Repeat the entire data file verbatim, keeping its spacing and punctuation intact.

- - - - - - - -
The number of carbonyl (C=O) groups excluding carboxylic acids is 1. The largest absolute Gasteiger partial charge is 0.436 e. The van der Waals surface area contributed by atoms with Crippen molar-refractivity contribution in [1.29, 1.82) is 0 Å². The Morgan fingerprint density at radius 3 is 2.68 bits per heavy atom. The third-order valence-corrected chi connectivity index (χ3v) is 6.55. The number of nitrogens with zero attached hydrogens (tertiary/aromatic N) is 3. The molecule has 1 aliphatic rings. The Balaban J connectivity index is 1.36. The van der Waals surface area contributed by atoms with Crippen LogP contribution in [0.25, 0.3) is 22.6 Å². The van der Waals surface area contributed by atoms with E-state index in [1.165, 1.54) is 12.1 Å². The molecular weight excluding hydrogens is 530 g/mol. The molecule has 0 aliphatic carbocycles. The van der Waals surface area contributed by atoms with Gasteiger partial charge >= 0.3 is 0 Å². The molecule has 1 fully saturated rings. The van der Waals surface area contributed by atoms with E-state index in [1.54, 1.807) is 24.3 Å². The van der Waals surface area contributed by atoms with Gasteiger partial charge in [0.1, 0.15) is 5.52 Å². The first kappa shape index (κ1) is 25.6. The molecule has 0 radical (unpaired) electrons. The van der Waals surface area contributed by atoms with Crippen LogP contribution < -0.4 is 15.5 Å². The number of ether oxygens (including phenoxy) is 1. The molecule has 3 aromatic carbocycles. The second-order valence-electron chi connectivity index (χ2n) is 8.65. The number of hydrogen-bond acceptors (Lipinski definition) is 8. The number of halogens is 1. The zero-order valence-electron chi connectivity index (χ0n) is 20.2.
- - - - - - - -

The number of carbonyl (C=O) groups excluding carboxylic acids is 1. The largest absolute Gasteiger partial charge is 0.436 e. The van der Waals surface area contributed by atoms with Crippen molar-refractivity contribution in [1.29, 1.82) is 0 Å². The Morgan fingerprint density at radius 3 is 2.68 bits per heavy atom. The third-order valence-corrected chi connectivity index (χ3v) is 6.55. The number of nitrogens with zero attached hydrogens (tertiary/aromatic N) is 3. The molecule has 1 aliphatic rings. The Balaban J connectivity index is 1.36. The van der Waals surface area contributed by atoms with Crippen LogP contribution in [0.25, 0.3) is 22.6 Å². The van der Waals surface area contributed by atoms with E-state index in [1.165, 1.54) is 12.1 Å². The molecular weight excluding hydrogens is 530 g/mol. The molecule has 0 aliphatic carbocycles. The van der Waals surface area contributed by atoms with Gasteiger partial charge >= 0.3 is 0 Å². The molecule has 1 fully saturated rings. The van der Waals surface area contributed by atoms with E-state index in [1.54, 1.807) is 24.3 Å². The van der Waals surface area contributed by atoms with Gasteiger partial charge in [0.1, 0.15) is 5.52 Å². The first kappa shape index (κ1) is 25.6. The molecule has 0 radical (unpaired) electrons. The van der Waals surface area contributed by atoms with Crippen LogP contribution < -0.4 is 15.5 Å². The number of ether oxygens (including phenoxy) is 1. The molecule has 3 aromatic carbocycles. The second-order valence-electron chi connectivity index (χ2n) is 8.65. The number of hydrogen-bond acceptors (Lipinski definition) is 8. The number of halogens is 1. The zero-order valence-electron chi connectivity index (χ0n) is 20.2.